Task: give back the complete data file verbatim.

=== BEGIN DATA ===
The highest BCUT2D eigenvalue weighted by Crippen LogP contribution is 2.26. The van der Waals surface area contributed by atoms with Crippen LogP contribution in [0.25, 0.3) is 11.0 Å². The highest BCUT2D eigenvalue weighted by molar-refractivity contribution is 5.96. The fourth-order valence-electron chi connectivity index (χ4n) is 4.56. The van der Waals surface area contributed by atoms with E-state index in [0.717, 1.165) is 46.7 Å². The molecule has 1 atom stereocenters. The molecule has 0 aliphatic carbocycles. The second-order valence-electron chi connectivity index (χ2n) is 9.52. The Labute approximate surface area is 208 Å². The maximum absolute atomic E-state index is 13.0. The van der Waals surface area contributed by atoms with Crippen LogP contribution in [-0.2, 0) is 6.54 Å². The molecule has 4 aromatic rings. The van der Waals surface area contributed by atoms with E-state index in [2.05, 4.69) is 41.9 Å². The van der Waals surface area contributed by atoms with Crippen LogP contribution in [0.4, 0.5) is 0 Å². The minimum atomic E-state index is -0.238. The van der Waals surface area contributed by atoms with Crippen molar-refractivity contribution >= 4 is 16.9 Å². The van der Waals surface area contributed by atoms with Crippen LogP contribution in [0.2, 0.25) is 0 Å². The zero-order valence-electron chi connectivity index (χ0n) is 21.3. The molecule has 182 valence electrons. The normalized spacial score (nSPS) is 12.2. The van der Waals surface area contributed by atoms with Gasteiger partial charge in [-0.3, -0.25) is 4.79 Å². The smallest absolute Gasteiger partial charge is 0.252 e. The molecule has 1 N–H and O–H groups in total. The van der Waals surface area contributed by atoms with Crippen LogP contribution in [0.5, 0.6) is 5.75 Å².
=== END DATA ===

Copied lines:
The highest BCUT2D eigenvalue weighted by Crippen LogP contribution is 2.26. The van der Waals surface area contributed by atoms with Crippen LogP contribution in [0.25, 0.3) is 11.0 Å². The highest BCUT2D eigenvalue weighted by molar-refractivity contribution is 5.96. The fourth-order valence-electron chi connectivity index (χ4n) is 4.56. The van der Waals surface area contributed by atoms with E-state index in [0.717, 1.165) is 46.7 Å². The molecule has 1 atom stereocenters. The molecule has 0 aliphatic carbocycles. The second-order valence-electron chi connectivity index (χ2n) is 9.52. The Labute approximate surface area is 208 Å². The maximum absolute atomic E-state index is 13.0. The van der Waals surface area contributed by atoms with Crippen LogP contribution in [-0.2, 0) is 6.54 Å². The molecule has 4 aromatic rings. The van der Waals surface area contributed by atoms with E-state index in [2.05, 4.69) is 41.9 Å². The van der Waals surface area contributed by atoms with Crippen LogP contribution in [0.4, 0.5) is 0 Å². The minimum atomic E-state index is -0.238. The van der Waals surface area contributed by atoms with Crippen molar-refractivity contribution >= 4 is 16.9 Å². The van der Waals surface area contributed by atoms with Crippen LogP contribution in [0.2, 0.25) is 0 Å². The zero-order valence-electron chi connectivity index (χ0n) is 21.3. The molecule has 182 valence electrons. The normalized spacial score (nSPS) is 12.2. The van der Waals surface area contributed by atoms with Gasteiger partial charge in [-0.3, -0.25) is 4.79 Å². The smallest absolute Gasteiger partial charge is 0.252 e. The molecule has 1 N–H and O–H groups in total. The van der Waals surface area contributed by atoms with Crippen LogP contribution in [0.5, 0.6) is 5.75 Å².